Unconscious Bias: Is AI dividing us?
Bad AI is becoming a major headache for organizations. Tech is a male-dominated sphere, which means that it produces, inherently, male-skewed AI driven by unconsciously biased datasets. The effects of this can be measurable. Run through the same AI, women can receive worse credit or loan agreements than their male counterparts, be pushed out from job openings, receive worse medical treatment, or even receive performance penalties for doing the same work as men to the same standard. So how has this situation emerged and, more importantly, what can be done about it?
In this episode, we speak to Erin Young, research scientist from the Alan Turing Institute, who are dedicated to solving societal problems using technology. Their research has found deep structural inequalities in the field of AI, including higher attrition rates for women, who are generally filling lower paid, less prestigious jobs than their male counterparts.
That's having a tangible, real-world effect. Anjana Susarla is a professor in Responsible AI from the University of Michigan. She's been tracking instances of biased AI finding its way into society, including documented cases of women in common-property states where spouses incomes and assets are joined being given lower credit limits on cards than their male counterparts. She also documents several cases of poor AI decision making in AI-assisted hiring and HR systems.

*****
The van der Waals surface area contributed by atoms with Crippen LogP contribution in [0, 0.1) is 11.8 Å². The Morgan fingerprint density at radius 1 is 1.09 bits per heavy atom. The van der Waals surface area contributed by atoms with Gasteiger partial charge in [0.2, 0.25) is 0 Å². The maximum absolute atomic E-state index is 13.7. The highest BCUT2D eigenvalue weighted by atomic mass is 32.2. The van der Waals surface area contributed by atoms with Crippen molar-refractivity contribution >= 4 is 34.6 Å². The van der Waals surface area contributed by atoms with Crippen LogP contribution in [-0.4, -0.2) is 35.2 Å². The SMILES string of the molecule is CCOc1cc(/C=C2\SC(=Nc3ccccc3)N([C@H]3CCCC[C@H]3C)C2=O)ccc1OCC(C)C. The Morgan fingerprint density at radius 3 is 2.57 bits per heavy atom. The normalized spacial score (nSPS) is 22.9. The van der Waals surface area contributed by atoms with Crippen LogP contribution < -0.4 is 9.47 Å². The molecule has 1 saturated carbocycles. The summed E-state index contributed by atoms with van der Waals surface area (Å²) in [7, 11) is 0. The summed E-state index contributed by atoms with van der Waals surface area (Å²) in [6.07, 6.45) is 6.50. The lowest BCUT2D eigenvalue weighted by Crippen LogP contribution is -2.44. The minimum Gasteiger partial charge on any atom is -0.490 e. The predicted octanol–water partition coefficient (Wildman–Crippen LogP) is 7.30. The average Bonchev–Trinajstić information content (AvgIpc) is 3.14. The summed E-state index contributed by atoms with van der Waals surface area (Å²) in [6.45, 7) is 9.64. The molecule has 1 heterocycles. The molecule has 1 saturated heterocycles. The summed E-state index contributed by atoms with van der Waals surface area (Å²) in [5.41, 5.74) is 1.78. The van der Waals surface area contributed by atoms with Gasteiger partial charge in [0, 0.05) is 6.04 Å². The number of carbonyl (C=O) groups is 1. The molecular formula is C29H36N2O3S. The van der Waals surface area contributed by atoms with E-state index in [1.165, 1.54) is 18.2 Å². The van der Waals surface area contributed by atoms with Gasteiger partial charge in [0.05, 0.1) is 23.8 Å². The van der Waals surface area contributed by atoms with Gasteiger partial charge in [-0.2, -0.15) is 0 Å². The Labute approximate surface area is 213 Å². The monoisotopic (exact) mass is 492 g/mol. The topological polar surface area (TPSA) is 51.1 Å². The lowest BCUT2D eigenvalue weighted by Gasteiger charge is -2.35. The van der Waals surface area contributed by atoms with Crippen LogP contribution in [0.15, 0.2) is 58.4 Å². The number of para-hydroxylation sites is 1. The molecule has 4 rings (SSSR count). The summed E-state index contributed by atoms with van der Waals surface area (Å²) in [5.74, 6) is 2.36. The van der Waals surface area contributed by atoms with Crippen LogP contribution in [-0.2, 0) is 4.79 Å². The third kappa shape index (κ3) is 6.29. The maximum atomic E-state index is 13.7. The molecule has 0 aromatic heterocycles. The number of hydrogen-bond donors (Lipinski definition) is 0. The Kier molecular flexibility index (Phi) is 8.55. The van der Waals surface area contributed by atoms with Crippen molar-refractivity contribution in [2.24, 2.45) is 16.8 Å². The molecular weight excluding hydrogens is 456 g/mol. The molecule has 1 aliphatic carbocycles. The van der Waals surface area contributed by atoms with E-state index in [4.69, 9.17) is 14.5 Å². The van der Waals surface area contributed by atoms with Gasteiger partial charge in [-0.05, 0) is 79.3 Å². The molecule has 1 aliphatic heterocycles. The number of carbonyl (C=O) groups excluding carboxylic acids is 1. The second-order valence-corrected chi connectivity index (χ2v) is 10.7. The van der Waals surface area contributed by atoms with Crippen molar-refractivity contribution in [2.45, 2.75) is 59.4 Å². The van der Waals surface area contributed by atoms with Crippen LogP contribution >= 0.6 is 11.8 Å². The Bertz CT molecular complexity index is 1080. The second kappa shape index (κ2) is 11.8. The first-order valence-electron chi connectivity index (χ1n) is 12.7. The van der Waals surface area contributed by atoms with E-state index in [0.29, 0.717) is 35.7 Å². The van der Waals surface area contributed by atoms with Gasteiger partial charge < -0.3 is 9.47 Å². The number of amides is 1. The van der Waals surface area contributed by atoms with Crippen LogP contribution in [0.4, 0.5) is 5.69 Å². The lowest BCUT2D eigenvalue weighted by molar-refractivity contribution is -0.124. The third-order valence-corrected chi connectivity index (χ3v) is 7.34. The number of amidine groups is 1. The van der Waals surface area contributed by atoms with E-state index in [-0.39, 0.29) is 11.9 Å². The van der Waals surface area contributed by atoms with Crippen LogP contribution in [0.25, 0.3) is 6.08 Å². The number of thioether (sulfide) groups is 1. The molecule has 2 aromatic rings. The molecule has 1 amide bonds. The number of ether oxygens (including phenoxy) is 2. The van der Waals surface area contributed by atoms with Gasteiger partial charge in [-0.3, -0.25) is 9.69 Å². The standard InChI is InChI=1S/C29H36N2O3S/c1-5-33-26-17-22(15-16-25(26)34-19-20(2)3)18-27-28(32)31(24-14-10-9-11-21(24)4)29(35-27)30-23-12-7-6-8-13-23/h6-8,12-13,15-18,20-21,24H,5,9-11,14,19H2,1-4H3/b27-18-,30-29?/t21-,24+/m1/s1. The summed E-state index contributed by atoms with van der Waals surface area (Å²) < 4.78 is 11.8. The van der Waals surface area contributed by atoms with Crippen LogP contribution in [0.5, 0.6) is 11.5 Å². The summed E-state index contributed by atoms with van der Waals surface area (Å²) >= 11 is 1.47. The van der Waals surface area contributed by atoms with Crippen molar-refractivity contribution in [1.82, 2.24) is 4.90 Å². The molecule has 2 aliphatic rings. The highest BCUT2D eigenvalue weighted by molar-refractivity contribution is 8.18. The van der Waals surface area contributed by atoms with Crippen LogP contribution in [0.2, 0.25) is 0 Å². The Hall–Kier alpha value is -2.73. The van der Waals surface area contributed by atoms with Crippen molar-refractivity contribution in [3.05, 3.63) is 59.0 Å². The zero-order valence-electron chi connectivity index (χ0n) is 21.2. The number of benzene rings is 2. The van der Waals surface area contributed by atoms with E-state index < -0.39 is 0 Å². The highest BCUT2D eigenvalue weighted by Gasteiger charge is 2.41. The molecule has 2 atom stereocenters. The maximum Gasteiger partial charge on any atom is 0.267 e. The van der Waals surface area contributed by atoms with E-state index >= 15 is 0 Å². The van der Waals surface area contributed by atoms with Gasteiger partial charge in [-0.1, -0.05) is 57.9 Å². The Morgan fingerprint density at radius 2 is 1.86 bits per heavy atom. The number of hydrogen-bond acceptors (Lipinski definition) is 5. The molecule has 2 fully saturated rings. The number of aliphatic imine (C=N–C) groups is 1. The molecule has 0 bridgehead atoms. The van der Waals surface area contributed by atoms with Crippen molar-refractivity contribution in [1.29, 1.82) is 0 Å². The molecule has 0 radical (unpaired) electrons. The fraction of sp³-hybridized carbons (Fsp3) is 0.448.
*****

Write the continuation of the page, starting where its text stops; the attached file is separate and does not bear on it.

So should these systems be using AI at all? Well, Ivana Bartoletti argues that sometimes, AI isn't the answer. She's the Global Chief Privacy Officer at WiPro, and an expert on bias in AI. She notes several cases where institutional bias has been backed up by AIs which reflected existing societal pre-conceptions, for example in AI giving lower exam scores to pupils from poorer backgrounds in the UK, and lower state benefits to migrants in the Netherlands.
So what should be done? HPE's Chief Technology Officer Fidelma Russo argues that, as project leaders and managers, a lack of diversity in AI and the creeping problems it's causing should have been identified by the industry some time ago. She says drastic change is now needed to fix the problem. Fortunately, it's one the industry is rapidly becoming aware of and is now at pains to fix.